Total Ozone Mapping Spectrometer
The Total Ozone Mapping Spectrometer (TOMS) is a NASA satellite instrument for measuring ozone values. Of the five TOMS instruments which were built, four entered successful orbit. Nimbus-7 and Meteor-3-5 provided global measurements of total column ozone on a daily basis and together provided a complete data set of daily ozone from November 1978 to December 1994. After an eighteen-month period when the program had no on-orbit capability, ADEOS I was launched on August 17, 1996, and provided data until the satellite which housed it lost power on June 29, 1997. TOMS-Earth Probe was launched on July 2, 1996, to provide supplemental measurements, and was later boosted to a higher orbit to replace the failed ADEOS I. The only total failure in the series was QuikTOMS, which was launched on September 21, 2001, but did not achieve orbit. The transmitter for TOMS-Earth Probe failed on December 2, 2006.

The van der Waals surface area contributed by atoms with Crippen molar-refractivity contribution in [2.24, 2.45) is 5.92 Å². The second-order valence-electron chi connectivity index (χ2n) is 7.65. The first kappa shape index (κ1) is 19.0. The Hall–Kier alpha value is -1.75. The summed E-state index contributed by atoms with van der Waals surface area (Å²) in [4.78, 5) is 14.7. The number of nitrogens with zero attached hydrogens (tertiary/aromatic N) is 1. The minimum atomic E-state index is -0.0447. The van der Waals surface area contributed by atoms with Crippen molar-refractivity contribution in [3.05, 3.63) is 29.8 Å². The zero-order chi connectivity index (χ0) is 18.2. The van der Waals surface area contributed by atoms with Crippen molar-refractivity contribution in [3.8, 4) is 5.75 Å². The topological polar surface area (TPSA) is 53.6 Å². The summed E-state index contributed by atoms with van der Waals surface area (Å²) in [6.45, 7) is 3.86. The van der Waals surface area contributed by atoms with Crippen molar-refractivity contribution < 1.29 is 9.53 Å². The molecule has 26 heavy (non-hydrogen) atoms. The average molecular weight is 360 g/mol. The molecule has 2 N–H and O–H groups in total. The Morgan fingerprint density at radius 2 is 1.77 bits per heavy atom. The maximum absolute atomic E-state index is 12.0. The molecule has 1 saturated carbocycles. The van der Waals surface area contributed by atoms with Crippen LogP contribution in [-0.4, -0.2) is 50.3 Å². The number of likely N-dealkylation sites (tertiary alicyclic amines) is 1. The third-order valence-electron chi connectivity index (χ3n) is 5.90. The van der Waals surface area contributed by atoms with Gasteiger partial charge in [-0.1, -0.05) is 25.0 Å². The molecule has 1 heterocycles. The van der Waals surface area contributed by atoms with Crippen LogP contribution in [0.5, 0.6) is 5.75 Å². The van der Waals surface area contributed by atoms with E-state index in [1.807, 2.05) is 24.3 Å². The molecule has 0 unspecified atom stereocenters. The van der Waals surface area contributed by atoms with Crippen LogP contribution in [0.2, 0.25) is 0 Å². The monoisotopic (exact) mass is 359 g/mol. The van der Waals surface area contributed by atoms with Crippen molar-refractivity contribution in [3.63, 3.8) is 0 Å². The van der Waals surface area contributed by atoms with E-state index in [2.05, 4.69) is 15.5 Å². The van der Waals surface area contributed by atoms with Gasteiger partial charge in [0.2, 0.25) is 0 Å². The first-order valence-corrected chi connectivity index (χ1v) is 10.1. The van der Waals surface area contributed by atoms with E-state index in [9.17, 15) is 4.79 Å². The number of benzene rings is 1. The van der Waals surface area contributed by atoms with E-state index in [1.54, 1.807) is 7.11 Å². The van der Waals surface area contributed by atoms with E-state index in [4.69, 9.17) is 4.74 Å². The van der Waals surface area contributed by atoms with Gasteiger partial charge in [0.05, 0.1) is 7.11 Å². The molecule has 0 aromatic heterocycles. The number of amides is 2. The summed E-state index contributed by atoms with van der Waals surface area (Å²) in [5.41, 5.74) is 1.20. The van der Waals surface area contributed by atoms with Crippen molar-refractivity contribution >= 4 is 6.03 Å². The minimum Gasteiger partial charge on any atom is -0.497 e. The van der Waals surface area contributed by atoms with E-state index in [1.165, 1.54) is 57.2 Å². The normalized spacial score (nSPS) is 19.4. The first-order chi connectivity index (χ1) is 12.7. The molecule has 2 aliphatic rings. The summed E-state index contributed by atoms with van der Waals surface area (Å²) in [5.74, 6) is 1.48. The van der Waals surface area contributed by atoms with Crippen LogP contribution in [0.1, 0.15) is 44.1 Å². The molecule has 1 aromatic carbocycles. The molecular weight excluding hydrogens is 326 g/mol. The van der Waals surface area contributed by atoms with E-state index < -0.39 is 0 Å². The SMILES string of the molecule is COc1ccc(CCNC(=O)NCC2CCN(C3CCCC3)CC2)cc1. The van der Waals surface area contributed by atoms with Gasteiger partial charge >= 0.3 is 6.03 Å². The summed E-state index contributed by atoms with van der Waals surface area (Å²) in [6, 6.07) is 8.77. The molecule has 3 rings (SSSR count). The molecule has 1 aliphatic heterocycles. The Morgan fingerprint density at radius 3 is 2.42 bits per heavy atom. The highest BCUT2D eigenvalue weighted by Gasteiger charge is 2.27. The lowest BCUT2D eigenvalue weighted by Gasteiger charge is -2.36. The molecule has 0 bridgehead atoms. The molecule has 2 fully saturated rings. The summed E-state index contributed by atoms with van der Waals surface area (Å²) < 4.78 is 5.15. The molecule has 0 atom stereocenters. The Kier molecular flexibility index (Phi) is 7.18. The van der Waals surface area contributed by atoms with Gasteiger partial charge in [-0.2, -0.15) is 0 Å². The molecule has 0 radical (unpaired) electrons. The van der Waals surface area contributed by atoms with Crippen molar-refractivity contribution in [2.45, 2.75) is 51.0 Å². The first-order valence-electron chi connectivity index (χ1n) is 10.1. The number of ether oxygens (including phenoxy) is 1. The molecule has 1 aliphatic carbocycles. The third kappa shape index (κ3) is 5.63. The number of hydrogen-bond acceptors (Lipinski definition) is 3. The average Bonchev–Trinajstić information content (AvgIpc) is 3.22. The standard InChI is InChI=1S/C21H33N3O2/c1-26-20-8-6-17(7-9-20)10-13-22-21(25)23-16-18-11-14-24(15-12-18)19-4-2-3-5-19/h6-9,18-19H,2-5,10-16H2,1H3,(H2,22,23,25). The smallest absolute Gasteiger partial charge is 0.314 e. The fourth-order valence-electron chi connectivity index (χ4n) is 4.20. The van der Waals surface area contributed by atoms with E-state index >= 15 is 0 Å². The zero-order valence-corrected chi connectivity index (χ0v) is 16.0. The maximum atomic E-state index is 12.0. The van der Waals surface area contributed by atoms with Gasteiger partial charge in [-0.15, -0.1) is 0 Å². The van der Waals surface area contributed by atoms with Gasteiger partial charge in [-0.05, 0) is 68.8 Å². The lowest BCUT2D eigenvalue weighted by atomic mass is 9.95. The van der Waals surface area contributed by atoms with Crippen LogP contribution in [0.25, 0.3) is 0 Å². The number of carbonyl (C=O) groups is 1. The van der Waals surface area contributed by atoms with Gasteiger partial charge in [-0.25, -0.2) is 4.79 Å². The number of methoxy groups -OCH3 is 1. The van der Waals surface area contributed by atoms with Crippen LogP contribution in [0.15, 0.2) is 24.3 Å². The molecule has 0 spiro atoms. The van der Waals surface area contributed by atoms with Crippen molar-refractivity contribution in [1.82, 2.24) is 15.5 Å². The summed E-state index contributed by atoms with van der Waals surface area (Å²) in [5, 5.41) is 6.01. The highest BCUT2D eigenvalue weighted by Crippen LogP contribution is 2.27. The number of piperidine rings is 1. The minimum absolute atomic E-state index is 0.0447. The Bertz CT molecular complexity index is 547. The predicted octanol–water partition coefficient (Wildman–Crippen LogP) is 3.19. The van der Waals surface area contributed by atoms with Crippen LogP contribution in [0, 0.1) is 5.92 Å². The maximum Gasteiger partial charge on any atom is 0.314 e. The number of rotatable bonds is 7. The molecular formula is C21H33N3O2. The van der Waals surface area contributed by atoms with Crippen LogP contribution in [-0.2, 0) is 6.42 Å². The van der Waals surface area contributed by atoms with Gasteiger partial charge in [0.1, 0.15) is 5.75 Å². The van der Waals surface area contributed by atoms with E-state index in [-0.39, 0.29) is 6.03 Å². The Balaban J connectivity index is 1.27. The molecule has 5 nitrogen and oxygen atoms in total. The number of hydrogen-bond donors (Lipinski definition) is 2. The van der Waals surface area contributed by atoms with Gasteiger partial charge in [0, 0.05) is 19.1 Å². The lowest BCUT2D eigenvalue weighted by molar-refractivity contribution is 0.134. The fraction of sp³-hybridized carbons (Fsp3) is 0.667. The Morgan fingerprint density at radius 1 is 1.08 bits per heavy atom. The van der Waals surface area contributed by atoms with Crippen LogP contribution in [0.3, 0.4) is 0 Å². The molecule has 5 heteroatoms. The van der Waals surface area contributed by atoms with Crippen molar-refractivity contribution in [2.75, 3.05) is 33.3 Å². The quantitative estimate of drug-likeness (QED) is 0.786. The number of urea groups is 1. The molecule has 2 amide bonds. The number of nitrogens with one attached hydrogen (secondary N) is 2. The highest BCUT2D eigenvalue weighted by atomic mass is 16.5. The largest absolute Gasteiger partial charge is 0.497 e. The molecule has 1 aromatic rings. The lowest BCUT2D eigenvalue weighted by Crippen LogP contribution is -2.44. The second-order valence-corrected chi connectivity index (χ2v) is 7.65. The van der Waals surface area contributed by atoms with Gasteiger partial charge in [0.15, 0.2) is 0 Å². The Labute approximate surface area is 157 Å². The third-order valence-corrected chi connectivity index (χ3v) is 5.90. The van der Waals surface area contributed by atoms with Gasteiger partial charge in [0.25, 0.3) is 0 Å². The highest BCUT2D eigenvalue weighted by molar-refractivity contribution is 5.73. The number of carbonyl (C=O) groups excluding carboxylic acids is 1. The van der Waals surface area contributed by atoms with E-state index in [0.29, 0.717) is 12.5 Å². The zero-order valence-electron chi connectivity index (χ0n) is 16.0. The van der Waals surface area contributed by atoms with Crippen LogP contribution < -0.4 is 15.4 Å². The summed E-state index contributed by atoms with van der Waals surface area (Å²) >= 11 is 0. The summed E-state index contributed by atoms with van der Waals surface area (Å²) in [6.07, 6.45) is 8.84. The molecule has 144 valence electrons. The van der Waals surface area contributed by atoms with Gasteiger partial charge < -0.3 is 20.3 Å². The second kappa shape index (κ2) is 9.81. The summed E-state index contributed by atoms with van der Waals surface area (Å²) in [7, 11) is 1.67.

Since January 1, 2006, data from the Aura Ozone Monitoring Instrument (OMI) has replaced data from TOMS-Earth Probe. The Ozone Mapping and Profiler Suite on Suomi NPP and NOAA-20 have further continued the data record.
- "QuikTOMS Mission". NASA. July 10, 2001. Archived from the original on August 21, 2001.
- "News". Total Ozone Mapping Spectrometer. NASA. March 5, 2007. Archived from the original on August 29, 2012.
- "TOMS turns the mapping job over to OMI". Total Ozone Mapping Spectrometer. NASA. January 9, 2006. Archived from the original on January 27, 2006.
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